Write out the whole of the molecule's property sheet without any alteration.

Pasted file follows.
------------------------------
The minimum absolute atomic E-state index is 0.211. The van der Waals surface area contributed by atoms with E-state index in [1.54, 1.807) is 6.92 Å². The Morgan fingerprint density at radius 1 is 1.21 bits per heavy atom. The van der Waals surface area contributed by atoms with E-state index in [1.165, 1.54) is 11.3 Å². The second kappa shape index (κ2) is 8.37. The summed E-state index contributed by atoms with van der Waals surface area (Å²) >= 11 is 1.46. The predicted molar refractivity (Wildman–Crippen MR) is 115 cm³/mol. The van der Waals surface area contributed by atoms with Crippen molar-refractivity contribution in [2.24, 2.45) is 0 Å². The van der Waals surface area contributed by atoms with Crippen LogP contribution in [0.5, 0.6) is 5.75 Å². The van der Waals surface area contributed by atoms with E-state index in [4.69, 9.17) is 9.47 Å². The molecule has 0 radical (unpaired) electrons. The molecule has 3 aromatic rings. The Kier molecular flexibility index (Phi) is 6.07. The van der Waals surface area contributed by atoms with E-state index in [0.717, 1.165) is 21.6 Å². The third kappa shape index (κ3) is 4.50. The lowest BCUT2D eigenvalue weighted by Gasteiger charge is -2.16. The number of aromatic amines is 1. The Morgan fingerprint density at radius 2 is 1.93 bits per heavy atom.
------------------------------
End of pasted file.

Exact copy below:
The minimum absolute atomic E-state index is 0.211. The van der Waals surface area contributed by atoms with E-state index in [1.54, 1.807) is 6.92 Å². The Morgan fingerprint density at radius 1 is 1.21 bits per heavy atom. The van der Waals surface area contributed by atoms with E-state index in [1.165, 1.54) is 11.3 Å². The second kappa shape index (κ2) is 8.37. The summed E-state index contributed by atoms with van der Waals surface area (Å²) >= 11 is 1.46. The predicted molar refractivity (Wildman–Crippen MR) is 115 cm³/mol. The van der Waals surface area contributed by atoms with Crippen molar-refractivity contribution in [2.24, 2.45) is 0 Å². The van der Waals surface area contributed by atoms with Crippen LogP contribution in [0.5, 0.6) is 5.75 Å². The van der Waals surface area contributed by atoms with E-state index in [4.69, 9.17) is 9.47 Å². The molecule has 0 radical (unpaired) electrons. The molecule has 3 aromatic rings. The Kier molecular flexibility index (Phi) is 6.07. The van der Waals surface area contributed by atoms with E-state index in [0.717, 1.165) is 21.6 Å². The third kappa shape index (κ3) is 4.50. The lowest BCUT2D eigenvalue weighted by Gasteiger charge is -2.16. The number of aromatic amines is 1. The Morgan fingerprint density at radius 2 is 1.93 bits per heavy atom.